The Taliban and the ANP

Something needs to be done to bring groups of Taliban who have based themselves in parts of the country under control

Editorial August 19, 2012

It appears that even after the military operation in Swat ended in 2009, those who fled the Valley are still not safe from the Taliban. According to ANP leaders in Karachi, some 65 persons from Swat have been killed by militant elements in Karachi, who had fled the area after fighting was over and the Taliban had been defeated. The ANP leaders, and others opposed to the militants, say that many of those targeted have been punished for reporting the presence of Taliban leaders in various areas or otherwise acting against them. Many of those killed come from the Kabal tehsil, which had long been a Taliban stronghold in Swat. Thirty-six of the victims are said to belong to this area alone.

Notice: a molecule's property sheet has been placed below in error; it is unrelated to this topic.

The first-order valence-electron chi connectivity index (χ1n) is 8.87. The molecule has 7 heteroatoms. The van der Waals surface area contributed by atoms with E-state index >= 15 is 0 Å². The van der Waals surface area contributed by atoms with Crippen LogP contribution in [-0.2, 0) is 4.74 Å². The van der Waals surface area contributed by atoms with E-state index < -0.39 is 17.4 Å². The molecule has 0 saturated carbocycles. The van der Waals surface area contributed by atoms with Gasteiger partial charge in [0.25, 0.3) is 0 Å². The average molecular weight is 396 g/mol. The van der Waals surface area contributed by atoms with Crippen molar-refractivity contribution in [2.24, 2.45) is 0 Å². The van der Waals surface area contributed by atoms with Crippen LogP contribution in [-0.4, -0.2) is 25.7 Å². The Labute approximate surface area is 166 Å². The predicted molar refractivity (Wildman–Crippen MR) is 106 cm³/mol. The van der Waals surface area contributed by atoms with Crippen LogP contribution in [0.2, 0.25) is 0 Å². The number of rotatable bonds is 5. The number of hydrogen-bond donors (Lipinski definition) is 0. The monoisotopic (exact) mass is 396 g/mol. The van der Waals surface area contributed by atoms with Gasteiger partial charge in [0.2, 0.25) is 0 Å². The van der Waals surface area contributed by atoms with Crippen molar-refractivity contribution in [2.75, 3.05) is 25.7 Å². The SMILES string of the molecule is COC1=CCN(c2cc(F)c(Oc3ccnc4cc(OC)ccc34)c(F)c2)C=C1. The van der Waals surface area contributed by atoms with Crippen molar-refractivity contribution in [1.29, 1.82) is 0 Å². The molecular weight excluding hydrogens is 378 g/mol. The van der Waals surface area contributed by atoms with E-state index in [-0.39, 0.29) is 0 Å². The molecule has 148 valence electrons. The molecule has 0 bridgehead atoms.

Those opposed to the Taliban say that for about a year after the military operation, they had assumed a low profile in Karachi. However, after this the Taliban appeared to have come into action with revenge a key motive for their attacks. Both ANP supporters and others have been murdered. Party leaders ask why it is not possible to conduct an operation against them in Karachi as happened in Swat. The ANP’s general secretary, Bashir Jan, however, has pointed out that it is not the Taliban alone who are targeting Pashtuns. Other elements are also involved in this. The fact, however, is that in other places, too, including in camps for displaced people, the Taliban have struck repeatedly generally going after those who they believe oppose militant action.

What is clear is that even in Karachi they have not been tamed. Clearly, something needs to be done to bring groups of the Taliban who have based themselves in various parts of the country under control. Otherwise, there is a real fear that violence will continue to spread as the hunt for anti-Taliban elements continues. The battle then is quite obviously far from over. A strategy needs to be worked out to ensure that people who have fled the conflict zone are safe regardless of their political beliefs or affiliations and are able to rebuild life in their new homes.

Published in The Express Tribune, August 20th, 2012.